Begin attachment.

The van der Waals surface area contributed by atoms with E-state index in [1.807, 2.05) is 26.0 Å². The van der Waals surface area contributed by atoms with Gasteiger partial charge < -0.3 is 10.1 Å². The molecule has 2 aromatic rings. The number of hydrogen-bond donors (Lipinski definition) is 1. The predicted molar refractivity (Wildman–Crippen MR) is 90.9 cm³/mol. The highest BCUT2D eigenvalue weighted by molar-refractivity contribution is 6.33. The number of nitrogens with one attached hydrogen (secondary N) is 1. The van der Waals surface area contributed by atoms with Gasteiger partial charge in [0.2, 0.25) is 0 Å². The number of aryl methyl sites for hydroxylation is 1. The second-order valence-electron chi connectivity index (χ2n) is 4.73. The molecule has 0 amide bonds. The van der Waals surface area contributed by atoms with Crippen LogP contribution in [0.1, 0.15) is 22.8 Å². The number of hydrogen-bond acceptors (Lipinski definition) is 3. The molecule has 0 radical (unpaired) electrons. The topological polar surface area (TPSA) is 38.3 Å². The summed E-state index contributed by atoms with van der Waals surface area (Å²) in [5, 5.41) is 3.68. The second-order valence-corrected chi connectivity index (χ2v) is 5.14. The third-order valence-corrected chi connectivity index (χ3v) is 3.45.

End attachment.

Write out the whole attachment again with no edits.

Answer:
The van der Waals surface area contributed by atoms with E-state index in [1.807, 2.05) is 26.0 Å². The van der Waals surface area contributed by atoms with Gasteiger partial charge < -0.3 is 10.1 Å². The molecule has 2 aromatic rings. The number of hydrogen-bond donors (Lipinski definition) is 1. The predicted molar refractivity (Wildman–Crippen MR) is 90.9 cm³/mol. The highest BCUT2D eigenvalue weighted by molar-refractivity contribution is 6.33. The number of nitrogens with one attached hydrogen (secondary N) is 1. The van der Waals surface area contributed by atoms with Gasteiger partial charge in [0.2, 0.25) is 0 Å². The number of aryl methyl sites for hydroxylation is 1. The second-order valence-electron chi connectivity index (χ2n) is 4.73. The molecule has 0 amide bonds. The van der Waals surface area contributed by atoms with Crippen LogP contribution in [0.1, 0.15) is 22.8 Å². The number of hydrogen-bond acceptors (Lipinski definition) is 3. The molecule has 0 radical (unpaired) electrons. The topological polar surface area (TPSA) is 38.3 Å². The summed E-state index contributed by atoms with van der Waals surface area (Å²) in [5, 5.41) is 3.68. The second-order valence-corrected chi connectivity index (χ2v) is 5.14. The third-order valence-corrected chi connectivity index (χ3v) is 3.45.